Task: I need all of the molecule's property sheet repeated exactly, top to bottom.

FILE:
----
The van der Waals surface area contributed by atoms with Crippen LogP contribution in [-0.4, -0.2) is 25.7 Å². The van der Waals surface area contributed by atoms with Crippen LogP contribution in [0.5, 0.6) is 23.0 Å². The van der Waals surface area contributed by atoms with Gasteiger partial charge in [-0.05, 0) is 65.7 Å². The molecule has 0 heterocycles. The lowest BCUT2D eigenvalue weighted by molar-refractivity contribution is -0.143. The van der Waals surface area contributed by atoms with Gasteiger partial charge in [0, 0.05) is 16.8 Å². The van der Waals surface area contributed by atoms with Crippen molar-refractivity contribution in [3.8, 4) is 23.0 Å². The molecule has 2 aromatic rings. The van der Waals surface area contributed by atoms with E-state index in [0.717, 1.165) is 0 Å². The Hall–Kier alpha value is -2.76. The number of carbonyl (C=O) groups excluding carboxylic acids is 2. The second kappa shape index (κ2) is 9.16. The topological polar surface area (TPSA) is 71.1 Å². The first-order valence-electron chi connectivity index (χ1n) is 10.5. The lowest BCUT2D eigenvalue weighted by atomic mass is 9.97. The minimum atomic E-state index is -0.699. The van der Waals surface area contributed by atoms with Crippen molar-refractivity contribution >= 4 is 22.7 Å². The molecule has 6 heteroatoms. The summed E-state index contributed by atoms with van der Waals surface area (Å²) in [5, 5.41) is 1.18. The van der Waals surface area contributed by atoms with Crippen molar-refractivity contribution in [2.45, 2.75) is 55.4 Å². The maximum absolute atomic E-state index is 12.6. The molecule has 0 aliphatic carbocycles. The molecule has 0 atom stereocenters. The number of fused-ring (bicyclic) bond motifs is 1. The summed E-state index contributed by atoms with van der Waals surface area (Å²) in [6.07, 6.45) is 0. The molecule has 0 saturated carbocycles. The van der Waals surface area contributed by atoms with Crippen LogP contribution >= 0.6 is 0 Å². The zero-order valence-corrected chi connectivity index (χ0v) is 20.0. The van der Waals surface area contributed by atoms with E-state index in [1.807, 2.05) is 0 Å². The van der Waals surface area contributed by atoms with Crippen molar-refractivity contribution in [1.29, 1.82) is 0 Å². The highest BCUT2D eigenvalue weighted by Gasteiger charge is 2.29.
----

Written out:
The van der Waals surface area contributed by atoms with Crippen LogP contribution in [-0.4, -0.2) is 25.7 Å². The van der Waals surface area contributed by atoms with Crippen LogP contribution in [0.5, 0.6) is 23.0 Å². The van der Waals surface area contributed by atoms with Gasteiger partial charge in [-0.05, 0) is 65.7 Å². The molecule has 0 heterocycles. The lowest BCUT2D eigenvalue weighted by molar-refractivity contribution is -0.143. The van der Waals surface area contributed by atoms with Gasteiger partial charge in [0, 0.05) is 16.8 Å². The van der Waals surface area contributed by atoms with Crippen molar-refractivity contribution in [3.8, 4) is 23.0 Å². The molecule has 2 aromatic rings. The van der Waals surface area contributed by atoms with E-state index in [0.717, 1.165) is 0 Å². The Hall–Kier alpha value is -2.76. The number of carbonyl (C=O) groups excluding carboxylic acids is 2. The second kappa shape index (κ2) is 9.16. The topological polar surface area (TPSA) is 71.1 Å². The first-order valence-electron chi connectivity index (χ1n) is 10.5. The lowest BCUT2D eigenvalue weighted by atomic mass is 9.97. The minimum atomic E-state index is -0.699. The van der Waals surface area contributed by atoms with Crippen molar-refractivity contribution >= 4 is 22.7 Å². The molecule has 6 heteroatoms. The summed E-state index contributed by atoms with van der Waals surface area (Å²) in [5, 5.41) is 1.18. The van der Waals surface area contributed by atoms with Crippen molar-refractivity contribution in [2.45, 2.75) is 55.4 Å². The maximum absolute atomic E-state index is 12.6. The molecule has 0 aliphatic carbocycles. The molecule has 0 atom stereocenters. The number of fused-ring (bicyclic) bond motifs is 1. The summed E-state index contributed by atoms with van der Waals surface area (Å²) in [6.07, 6.45) is 0. The molecule has 0 saturated carbocycles. The van der Waals surface area contributed by atoms with Crippen LogP contribution >= 0.6 is 0 Å². The zero-order valence-corrected chi connectivity index (χ0v) is 20.0. The van der Waals surface area contributed by atoms with E-state index in [1.807, 2.05) is 0 Å². The van der Waals surface area contributed by atoms with Crippen molar-refractivity contribution in [1.29, 1.82) is 0 Å². The highest BCUT2D eigenvalue weighted by Gasteiger charge is 2.29.